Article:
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HCOM1323/THTR1306: Oral Interpretation of Literature

Why "browse" instead of "locate"...?

Often, we know that we need a poem so we find that specific poem and locate it immediately in the library. This is such an easy process today compared to even 15 years ago. 

Sometimes, we may find something surprising or interesting just by browsing for it.  When we go to a store to buy clothes, we don't always know exactly what we want so we look around and we try things on.  The result of this process not only gives us a wardrobe of clothes to wear, but it leads us in directions that we may not always plan on exploring.  Try this with the library's book collection.  Find an author or a type of text and browse that area of the library where those books are located.  For example, if you have read a short story or a novel by Henry James and you like his work, browse the books of short stories in the PS 2112 call number range in the library.  By browsing, you may find something perfect that you never would have seen if you if you looked only at a specific book.

Browse an Area of the Library

Once you find an a book by an author or a specific text in the library using the library catalog, browse that area of the shelves and see other related texts that might be useful.  Literary works are organized by geographic location (PR is mostly British Literature while PS is American literature), and then further organized by time period and author.  Use the map on the "finding literary texts by author" tab to help guide you as you browse the library's fourth floor.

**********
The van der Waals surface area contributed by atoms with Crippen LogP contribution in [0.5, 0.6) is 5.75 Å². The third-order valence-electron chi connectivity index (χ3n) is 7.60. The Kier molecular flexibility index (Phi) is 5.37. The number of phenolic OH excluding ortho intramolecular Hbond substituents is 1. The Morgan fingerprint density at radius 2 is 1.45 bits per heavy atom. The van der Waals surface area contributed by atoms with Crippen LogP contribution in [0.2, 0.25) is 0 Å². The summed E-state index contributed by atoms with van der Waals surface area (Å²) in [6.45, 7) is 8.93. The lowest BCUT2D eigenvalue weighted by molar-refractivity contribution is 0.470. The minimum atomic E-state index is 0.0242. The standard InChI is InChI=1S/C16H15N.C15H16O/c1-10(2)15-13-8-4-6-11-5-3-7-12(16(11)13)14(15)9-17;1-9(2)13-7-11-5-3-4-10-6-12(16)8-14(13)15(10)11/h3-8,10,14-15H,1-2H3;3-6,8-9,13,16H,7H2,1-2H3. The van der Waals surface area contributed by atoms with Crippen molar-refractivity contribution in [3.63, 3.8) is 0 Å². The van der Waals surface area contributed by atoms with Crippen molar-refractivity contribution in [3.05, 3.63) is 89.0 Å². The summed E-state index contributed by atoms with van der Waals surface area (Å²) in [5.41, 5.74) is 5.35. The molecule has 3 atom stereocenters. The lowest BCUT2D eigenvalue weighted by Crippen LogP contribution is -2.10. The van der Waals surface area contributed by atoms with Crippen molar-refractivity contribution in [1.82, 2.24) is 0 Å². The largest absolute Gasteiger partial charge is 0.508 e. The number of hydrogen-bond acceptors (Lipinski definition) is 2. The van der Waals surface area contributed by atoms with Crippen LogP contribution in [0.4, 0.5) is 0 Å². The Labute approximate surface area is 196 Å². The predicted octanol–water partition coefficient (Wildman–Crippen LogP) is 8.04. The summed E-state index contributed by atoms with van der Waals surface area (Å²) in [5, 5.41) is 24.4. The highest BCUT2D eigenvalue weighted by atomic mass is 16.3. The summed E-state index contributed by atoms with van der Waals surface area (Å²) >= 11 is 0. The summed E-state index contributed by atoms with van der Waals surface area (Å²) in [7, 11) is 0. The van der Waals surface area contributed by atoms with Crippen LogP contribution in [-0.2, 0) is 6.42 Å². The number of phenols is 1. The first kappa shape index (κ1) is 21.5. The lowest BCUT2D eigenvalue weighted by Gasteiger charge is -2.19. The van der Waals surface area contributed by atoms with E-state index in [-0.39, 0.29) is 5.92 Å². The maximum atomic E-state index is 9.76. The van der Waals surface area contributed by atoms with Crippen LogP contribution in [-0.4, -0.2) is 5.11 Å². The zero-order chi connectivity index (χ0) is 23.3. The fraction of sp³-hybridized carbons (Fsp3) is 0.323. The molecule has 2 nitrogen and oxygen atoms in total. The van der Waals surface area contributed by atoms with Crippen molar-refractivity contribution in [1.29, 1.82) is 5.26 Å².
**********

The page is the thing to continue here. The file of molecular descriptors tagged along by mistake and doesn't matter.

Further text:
Browse a Collection or Anthology

Some books include a variety of important or innovative literary works by a number of different authors.  This may be another way of "browsing" instead of limiting your research focus. Here are a few examples...

The Oxford Book of American Short Stories  (PS 648 S5 O94 2013)

The New Anthology of American Poetry (PS 586 N49 2003)

The Art of the Story: An International Anthology of Contemporary Short Stories (PN 6120.2 A74 1999)

Angles of Ascent: A Norton Anthology of African-American Poetry (PS 508 N3 A86 2013)

You can find other examples of collected poems and stories by searching the library catalog using the simple search "poetry anthology" or "story anthology."

Try "The Sun" Magazine

The Sun is a contemporary literary magazine publishing poetry, stories, and essays.  While the library does not have access to the print version of this resource, you can access texts from this publication online at the The Sun archives page.